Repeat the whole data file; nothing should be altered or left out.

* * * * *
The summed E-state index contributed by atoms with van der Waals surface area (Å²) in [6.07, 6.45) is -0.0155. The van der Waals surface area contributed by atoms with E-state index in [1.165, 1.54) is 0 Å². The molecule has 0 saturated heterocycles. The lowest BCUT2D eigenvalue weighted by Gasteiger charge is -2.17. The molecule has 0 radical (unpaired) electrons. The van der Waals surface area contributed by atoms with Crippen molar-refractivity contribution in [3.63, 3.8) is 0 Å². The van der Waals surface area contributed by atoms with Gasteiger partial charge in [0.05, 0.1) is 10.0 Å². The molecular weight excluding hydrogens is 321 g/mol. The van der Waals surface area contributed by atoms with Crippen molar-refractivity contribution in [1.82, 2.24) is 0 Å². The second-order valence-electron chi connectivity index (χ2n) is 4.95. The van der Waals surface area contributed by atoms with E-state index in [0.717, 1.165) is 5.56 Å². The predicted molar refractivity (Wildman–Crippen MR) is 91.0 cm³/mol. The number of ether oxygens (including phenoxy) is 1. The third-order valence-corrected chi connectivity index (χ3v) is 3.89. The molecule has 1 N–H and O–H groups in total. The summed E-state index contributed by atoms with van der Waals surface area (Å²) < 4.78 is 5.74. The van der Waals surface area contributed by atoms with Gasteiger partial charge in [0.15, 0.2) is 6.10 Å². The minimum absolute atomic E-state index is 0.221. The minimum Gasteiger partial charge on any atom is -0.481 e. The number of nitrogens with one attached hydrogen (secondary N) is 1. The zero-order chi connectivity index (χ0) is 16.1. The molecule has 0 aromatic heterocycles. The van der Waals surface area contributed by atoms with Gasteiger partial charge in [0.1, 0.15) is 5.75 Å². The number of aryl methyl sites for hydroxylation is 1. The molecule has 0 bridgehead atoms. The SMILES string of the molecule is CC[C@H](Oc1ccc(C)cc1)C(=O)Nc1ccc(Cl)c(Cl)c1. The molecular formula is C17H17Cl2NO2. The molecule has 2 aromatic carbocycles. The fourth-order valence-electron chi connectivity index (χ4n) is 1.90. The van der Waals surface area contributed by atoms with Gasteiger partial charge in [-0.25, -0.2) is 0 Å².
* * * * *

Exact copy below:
The summed E-state index contributed by atoms with van der Waals surface area (Å²) in [6.07, 6.45) is -0.0155. The van der Waals surface area contributed by atoms with E-state index in [1.165, 1.54) is 0 Å². The molecule has 0 saturated heterocycles. The lowest BCUT2D eigenvalue weighted by Gasteiger charge is -2.17. The molecule has 0 radical (unpaired) electrons. The van der Waals surface area contributed by atoms with Crippen molar-refractivity contribution in [3.63, 3.8) is 0 Å². The van der Waals surface area contributed by atoms with Gasteiger partial charge in [0.05, 0.1) is 10.0 Å². The molecular weight excluding hydrogens is 321 g/mol. The van der Waals surface area contributed by atoms with Crippen molar-refractivity contribution in [1.82, 2.24) is 0 Å². The second-order valence-electron chi connectivity index (χ2n) is 4.95. The van der Waals surface area contributed by atoms with E-state index in [0.717, 1.165) is 5.56 Å². The predicted molar refractivity (Wildman–Crippen MR) is 91.0 cm³/mol. The number of ether oxygens (including phenoxy) is 1. The third-order valence-corrected chi connectivity index (χ3v) is 3.89. The molecule has 1 N–H and O–H groups in total. The summed E-state index contributed by atoms with van der Waals surface area (Å²) < 4.78 is 5.74. The van der Waals surface area contributed by atoms with Gasteiger partial charge in [0.15, 0.2) is 6.10 Å². The minimum absolute atomic E-state index is 0.221. The minimum Gasteiger partial charge on any atom is -0.481 e. The number of nitrogens with one attached hydrogen (secondary N) is 1. The zero-order chi connectivity index (χ0) is 16.1. The molecule has 0 aromatic heterocycles. The van der Waals surface area contributed by atoms with Gasteiger partial charge in [0.1, 0.15) is 5.75 Å². The number of aryl methyl sites for hydroxylation is 1. The molecule has 0 bridgehead atoms. The SMILES string of the molecule is CC[C@H](Oc1ccc(C)cc1)C(=O)Nc1ccc(Cl)c(Cl)c1. The molecular formula is C17H17Cl2NO2. The molecule has 2 aromatic carbocycles. The fourth-order valence-electron chi connectivity index (χ4n) is 1.90. The van der Waals surface area contributed by atoms with Gasteiger partial charge in [-0.25, -0.2) is 0 Å².